Along with lay spiritual care programs, congregations often have care team volunteers who offer practical help to members and friends. Here are some examples of programs that have been offered by the River Road Care Team:
A simple, easy program, but much appreciated, is to send cards to all members on their birthday, anniversary, birth, death, or illness. Cards can also be sent for special occasions graduations, publishing a book, or receiving an award. We send cards for joys shared during the Sunday service. We are beginning to collect a data base for significant birthdays (80) and anniversaries (50+) and weddings, funerals, and baby dedications done by our minister.
Cards are hand written and have a picture of our church on the front. We hope to have special cards printed with the logo of the Pastoral Care Team within the year. We currently send out 3-4 cards a week, but we clearly could do a lot more.
Meals and Transportation Program
Most people really appreciate a few meals at the time of an illness, birth, or death. In a small church the Pastoral Care Team might do them, but in a larger church, like ours, we contact the Neighborhood Care Teams. Another method would have a few select people do just meals which is a system we used before we reactivated our Neighborhoods. For long term needs of daily meals, we use Meals on Wheels or other community agencies.
Transportation is harder to provide because of the difficulty finding volunteers on weekdays. We try to get members to church on Sunday or to medical appointments, We have arranged to get people to radiation therapy or special medical treatments, which can be every day for up to six weeks. In a large church the Pastoral Care Team coordinates drivers rather doing the driving themselves. We also look for resources in our community foe transportation such as the Red Cross, Jewish Social Services, and local community programs. Most community services are for the indigent or those chronically disabled.
The Buddy System
The Buddy System matches up older members who live alone. Buddies call each other on alternate days to check-in and see how the other is doing. People usually do best when they choose their own buddy, but the Team can help with matching if necessary. The Team keeps track of emergency phone numbers for buddy pairs and serves as a backup if someone is concerned about their buddy.
Medical Equipment Loan Program
Members have donated to the church medical equipment such as walkers, canes, bedside commodes, guard rails for bed and tub, shower chairs, and crutches. The equipment is stored in the church attic and loaned out to members who need them. A member of the Pastoral Care Team monitors this loan program, This program is simple to carry out; its major requirement is space to store the equipment.
The Team provides someone to care for ill family members so that the caretaker may be Freed to attend church, medical appointments, or take care of their own needs. We have had several situations where we have provided respite care over long periods of time.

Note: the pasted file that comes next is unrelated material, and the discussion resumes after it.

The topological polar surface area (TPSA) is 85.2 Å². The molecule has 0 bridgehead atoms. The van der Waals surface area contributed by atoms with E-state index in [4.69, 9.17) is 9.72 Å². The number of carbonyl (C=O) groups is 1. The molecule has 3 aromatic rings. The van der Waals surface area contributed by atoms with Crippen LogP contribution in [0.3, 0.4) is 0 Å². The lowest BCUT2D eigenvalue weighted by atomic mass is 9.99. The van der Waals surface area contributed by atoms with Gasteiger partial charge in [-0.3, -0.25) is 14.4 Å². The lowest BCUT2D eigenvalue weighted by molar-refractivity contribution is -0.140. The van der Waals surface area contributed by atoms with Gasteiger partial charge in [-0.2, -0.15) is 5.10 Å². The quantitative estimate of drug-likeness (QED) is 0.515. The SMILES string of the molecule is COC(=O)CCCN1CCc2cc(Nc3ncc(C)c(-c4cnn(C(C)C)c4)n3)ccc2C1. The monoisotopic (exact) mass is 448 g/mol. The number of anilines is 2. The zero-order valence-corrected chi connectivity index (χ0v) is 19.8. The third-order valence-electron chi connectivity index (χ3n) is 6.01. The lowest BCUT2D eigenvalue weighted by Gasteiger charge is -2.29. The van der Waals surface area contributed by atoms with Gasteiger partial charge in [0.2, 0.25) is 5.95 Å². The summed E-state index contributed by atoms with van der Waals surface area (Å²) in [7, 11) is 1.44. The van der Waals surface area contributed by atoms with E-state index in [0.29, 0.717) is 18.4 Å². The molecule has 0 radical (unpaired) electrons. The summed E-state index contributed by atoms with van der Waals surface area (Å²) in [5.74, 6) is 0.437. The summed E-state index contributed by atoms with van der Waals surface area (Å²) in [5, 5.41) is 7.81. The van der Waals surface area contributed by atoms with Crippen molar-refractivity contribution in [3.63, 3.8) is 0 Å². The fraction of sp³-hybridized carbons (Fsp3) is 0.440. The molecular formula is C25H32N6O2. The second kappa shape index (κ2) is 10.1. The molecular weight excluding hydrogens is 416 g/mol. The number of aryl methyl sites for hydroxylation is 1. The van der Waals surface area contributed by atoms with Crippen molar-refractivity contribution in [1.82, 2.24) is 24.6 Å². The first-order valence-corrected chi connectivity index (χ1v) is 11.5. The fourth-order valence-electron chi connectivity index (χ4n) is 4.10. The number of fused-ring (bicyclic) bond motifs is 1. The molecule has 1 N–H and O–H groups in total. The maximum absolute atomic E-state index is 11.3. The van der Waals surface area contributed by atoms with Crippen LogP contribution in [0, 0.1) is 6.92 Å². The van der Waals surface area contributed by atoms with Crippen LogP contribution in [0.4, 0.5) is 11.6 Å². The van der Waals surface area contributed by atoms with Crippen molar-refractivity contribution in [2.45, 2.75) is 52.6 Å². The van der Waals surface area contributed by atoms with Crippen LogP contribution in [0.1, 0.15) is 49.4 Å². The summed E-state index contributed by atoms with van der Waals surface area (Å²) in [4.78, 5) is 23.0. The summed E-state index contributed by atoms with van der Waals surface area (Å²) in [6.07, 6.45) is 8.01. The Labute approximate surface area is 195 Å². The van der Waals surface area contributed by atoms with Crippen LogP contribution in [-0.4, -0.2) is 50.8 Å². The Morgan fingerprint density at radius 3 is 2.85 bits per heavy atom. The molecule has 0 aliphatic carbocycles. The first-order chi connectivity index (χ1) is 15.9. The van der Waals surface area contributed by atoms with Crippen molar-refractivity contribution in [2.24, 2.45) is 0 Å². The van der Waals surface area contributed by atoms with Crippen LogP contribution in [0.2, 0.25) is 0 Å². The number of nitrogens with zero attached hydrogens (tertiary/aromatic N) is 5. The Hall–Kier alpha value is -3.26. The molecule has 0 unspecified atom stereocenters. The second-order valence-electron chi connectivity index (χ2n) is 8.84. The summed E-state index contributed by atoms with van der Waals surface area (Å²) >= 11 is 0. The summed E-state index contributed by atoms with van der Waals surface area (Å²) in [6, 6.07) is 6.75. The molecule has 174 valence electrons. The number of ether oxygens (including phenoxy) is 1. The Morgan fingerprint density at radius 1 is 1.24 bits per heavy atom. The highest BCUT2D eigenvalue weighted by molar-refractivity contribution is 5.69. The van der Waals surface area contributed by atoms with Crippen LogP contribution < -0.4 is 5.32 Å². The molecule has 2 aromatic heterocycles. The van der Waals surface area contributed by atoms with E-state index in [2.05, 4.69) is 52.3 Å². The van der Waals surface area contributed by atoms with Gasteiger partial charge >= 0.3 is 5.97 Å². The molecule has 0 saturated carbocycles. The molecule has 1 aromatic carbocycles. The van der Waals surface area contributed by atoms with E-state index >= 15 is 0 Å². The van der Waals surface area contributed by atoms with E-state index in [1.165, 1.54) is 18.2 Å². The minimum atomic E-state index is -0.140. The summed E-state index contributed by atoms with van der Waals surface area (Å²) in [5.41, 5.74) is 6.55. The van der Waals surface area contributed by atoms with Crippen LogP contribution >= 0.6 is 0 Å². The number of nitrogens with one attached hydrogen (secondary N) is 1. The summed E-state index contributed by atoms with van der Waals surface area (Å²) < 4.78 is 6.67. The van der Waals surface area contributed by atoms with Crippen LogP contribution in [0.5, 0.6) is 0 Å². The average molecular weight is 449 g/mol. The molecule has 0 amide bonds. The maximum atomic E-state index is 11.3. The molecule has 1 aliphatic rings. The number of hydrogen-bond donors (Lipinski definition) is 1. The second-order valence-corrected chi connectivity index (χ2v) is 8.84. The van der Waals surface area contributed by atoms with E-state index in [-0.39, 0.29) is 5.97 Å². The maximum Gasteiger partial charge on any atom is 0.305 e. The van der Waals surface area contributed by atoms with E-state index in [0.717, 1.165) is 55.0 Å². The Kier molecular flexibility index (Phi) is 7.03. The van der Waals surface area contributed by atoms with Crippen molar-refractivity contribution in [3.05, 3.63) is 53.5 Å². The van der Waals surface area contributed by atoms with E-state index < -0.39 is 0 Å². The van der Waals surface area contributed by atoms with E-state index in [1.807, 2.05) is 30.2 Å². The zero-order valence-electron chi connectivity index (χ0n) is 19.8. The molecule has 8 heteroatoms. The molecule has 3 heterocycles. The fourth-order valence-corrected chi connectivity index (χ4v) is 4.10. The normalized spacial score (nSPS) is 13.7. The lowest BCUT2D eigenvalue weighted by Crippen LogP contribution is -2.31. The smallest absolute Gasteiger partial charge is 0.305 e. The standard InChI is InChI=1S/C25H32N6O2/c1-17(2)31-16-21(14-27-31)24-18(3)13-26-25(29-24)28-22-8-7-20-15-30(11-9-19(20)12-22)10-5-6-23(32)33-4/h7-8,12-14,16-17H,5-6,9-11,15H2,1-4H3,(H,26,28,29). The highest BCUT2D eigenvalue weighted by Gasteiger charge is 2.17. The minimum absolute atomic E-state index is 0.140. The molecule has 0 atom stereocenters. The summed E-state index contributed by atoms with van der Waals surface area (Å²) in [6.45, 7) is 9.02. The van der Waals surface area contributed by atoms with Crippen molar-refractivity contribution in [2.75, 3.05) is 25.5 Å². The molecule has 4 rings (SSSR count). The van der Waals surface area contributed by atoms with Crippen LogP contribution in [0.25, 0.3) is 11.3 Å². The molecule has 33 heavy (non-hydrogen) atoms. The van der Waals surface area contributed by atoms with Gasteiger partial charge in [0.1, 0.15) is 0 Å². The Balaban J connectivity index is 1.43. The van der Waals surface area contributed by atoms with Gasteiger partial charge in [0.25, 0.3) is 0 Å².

In one situation, we had six-eight volunteers a week caring for a baby for two-four hours at a time with esophageal ulcers, to allow the mother to get some rest and spend time with her three year old daughter. We continued this service for four months with a total of twenty-three volunteers from our church, The baby responded very well to all the loving caretakers.
In other circumstances we provided caretakers for a man with Alzheimer's so his wife could attend church twice a month. We coordinated caretakers for six-eight hours per day for one two weeks for people who can't be left alone when their caretaker needs to return to work.
In a more unusual situation we found two women in our congregation with an interest in art to take a middle aged woman with Alzheimer's to art museums once each month.
Visiting Members in Retirement Communities and Nursing Homes
Our Pastoral Care Team has tried to support several members of our congregation moving to retirement communities that are within reasonable proximity to our church. We have found that moving out of the longtime family home can be very stressful for elderly people. In the new retirement community we try to introduce them to other Unitarian Universalists, some from our own church community that are already there. We try to provide transportation for them to attend church regularly and to return for special church functions to stay in touch with old friends.
Members of the Pastoral Care Team visit members of our congregation in these retirement communities and /or nursing homes about once every one-two months and telephone between visits. For one member of our community who had a severely disabling stroke and is now in a nursing home, we organized members of our congregation to visit on a regularly scheduled basis so there would be ongoing visits from friends.
We have collected information about many resources in our community. We help people find support groups or email addresses for information about specific medical topics, We have information about local retirement communities and specialized medical facilities, as nursing homes and Assisted living/Alzheimer units. We have forms for Living Wills and Advanced Medical Directives. We have information about hospices, the Hemlock Society, and Compassionate Friends. We have application forms to get a Lifeline, We know how to get in touch with our state's Memorial Society.